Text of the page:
Here in rural Minnesota, Bluestem finds that many of our neighbors are concerned about the decline of pollinators. One action that helps bees and other pollinators is to provide habitat (though this in itself doesn't solve the complex matrix of habitat, parasites, pesticides and fodder that factors into the problem).
In Wednesday's Brainerd Dispatch we read in Chelsey Perkins' story, Baxter City Council: A buffet for the bees: Pollinator garden planned for Baxter park:
A storm-damaged area of Loren Thompson Park will soon see new life with the planting of a pollinator garden.
The Baxter City Council learned about plans for the garden—which represents a partnership between the city's parks and trails department, the Crow Wing Power Green Touch program and Crow Wing County Master Gardener Ken Lueken—at its Tuesday work session.
Rick Pederson of Crow Wing Power said the park seemed a good fit for the program, which recently wrapped up a three-year project in Berrywood Park. The program provides funding up to $1,000 per year toward improving parks. . . .
Pederson said the goal of the garden is to introduce a more natural environment for pollinators while restoring the landscape from the storm damage. Attracting butterflies and bees offers an opportunity to educate the public about their importance, Pederson noted.
"I didn't realize how big of a deal pollinators actually are, in terms of our food stocks," Pederson said.
According to the U.S. Fish and Wildlife Service, pollinating animals assist in pollinating more than 75 percent of flowering plants and almost 75 percent of all crops.
"Often we may not notice the hummingbirds, bats, bees, beetles, butterflies and flies that carry pollen from one plant to another as they collect nectar," the FWS website states. "Yet without them, wildlife would have fewer nutritious berries and seeds, and we would miss many fruits, vegetables, and nuts, like blueberries, squash, and almonds, not to mention chocolate and coffee, all of which depend on pollinators."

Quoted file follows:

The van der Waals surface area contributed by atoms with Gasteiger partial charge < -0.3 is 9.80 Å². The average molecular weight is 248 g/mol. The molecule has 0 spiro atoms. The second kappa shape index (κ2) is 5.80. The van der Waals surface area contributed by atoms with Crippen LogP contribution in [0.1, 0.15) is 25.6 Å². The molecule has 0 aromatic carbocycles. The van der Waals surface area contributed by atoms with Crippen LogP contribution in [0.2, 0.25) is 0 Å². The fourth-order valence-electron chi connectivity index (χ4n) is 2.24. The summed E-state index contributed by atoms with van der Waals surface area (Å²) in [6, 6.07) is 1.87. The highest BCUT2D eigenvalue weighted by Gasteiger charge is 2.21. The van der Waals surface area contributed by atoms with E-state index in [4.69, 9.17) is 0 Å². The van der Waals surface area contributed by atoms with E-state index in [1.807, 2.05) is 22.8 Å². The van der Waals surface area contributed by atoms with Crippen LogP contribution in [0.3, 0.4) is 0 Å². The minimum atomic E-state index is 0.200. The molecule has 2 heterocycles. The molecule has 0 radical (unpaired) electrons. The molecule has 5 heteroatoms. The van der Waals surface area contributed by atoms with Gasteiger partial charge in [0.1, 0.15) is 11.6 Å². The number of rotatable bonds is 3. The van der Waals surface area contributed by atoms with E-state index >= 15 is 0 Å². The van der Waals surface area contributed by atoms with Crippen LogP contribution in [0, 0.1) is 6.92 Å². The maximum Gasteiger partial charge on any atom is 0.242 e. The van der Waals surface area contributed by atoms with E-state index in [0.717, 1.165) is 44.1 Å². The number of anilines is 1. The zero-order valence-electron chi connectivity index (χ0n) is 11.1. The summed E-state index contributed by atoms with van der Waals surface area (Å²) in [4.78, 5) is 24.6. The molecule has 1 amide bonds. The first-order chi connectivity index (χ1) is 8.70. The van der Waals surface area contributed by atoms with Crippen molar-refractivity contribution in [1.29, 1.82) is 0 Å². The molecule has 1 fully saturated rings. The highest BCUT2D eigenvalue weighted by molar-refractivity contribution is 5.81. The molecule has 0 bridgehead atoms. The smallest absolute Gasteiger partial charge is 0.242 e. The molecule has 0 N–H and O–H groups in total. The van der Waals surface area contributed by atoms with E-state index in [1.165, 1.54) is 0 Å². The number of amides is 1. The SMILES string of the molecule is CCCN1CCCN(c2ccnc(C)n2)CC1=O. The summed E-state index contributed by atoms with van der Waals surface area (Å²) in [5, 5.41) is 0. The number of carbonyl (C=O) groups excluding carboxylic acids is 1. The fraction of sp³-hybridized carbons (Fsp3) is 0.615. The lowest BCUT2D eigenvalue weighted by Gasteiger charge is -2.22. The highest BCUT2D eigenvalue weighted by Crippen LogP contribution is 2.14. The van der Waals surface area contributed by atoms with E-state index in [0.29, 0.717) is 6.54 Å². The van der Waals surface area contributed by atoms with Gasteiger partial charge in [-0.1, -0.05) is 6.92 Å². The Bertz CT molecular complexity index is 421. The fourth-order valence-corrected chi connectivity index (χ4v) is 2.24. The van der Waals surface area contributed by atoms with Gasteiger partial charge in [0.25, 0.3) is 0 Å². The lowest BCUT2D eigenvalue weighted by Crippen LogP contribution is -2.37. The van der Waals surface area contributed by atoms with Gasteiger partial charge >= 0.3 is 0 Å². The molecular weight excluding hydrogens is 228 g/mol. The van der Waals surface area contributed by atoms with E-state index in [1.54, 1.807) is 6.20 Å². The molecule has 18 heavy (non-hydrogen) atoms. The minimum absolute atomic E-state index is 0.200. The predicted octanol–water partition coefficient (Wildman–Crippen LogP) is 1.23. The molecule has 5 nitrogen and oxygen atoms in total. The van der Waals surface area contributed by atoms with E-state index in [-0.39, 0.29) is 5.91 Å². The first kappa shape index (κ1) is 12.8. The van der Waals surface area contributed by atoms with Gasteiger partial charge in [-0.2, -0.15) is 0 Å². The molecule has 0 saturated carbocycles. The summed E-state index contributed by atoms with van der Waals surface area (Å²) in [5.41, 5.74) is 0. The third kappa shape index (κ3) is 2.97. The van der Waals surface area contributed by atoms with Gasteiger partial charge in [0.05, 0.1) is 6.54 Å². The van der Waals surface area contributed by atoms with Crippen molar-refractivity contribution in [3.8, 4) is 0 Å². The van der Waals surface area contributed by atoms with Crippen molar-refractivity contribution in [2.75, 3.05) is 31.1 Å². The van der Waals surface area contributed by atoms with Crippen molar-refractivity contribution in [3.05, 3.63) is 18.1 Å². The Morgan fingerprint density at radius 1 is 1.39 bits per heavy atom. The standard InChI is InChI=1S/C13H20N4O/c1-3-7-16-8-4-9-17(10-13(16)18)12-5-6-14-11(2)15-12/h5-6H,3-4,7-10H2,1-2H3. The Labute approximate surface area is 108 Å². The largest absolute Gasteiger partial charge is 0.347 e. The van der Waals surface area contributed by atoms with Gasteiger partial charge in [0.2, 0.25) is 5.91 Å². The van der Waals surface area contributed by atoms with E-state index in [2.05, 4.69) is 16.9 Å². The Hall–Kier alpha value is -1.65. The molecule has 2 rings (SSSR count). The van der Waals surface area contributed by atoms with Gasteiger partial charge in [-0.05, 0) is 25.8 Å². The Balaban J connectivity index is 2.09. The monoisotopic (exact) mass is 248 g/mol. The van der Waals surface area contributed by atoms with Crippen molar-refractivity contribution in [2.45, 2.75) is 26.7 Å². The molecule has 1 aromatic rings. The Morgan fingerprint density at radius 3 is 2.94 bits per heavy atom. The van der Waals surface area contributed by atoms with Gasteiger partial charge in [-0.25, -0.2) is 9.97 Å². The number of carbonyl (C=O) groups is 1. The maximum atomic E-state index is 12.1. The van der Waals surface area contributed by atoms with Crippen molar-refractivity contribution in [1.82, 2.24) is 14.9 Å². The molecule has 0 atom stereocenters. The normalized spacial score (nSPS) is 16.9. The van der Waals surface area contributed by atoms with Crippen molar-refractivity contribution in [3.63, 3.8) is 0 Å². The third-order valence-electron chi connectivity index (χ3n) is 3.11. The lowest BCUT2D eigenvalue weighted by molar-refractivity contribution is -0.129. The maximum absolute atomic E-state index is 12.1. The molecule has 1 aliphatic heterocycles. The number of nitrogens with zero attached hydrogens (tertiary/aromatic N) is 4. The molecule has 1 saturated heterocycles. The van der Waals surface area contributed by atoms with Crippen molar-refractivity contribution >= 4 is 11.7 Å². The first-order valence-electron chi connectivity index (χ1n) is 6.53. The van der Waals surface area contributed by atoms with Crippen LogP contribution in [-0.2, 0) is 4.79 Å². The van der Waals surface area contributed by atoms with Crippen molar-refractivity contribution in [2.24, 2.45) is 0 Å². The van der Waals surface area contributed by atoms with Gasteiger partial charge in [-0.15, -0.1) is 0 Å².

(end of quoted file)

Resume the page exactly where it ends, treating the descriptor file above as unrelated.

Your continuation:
Recent studies on the populations of pollinators indicates a precipitous decline for a multitude of reasons, including habitat loss and disease. The FWS notes planting pollinator gardens, which offers a variety of nectar and pollen sources, is one way to help.
The educational aspect of a garden like this meant encouraging people to install gardens like this one at their homes, he said.
"It's a living classroom for the public in general," Lueken said, noting youth projects in the past have resulted in young people encouraging their parents to plant pollinator gardens. . . .
We're happy that the project has already educated Otter Tail Power's Green Touch coordinator about the value of pollinators. If the company ever gets around to developing solar gardens, perhaps it would consider planting pollinator habitat around them. All the cool kids are doing it.
Read more about the proposed park improvement in the Brainerd Dispatch.
Image: Making a pollinator-friendly world.
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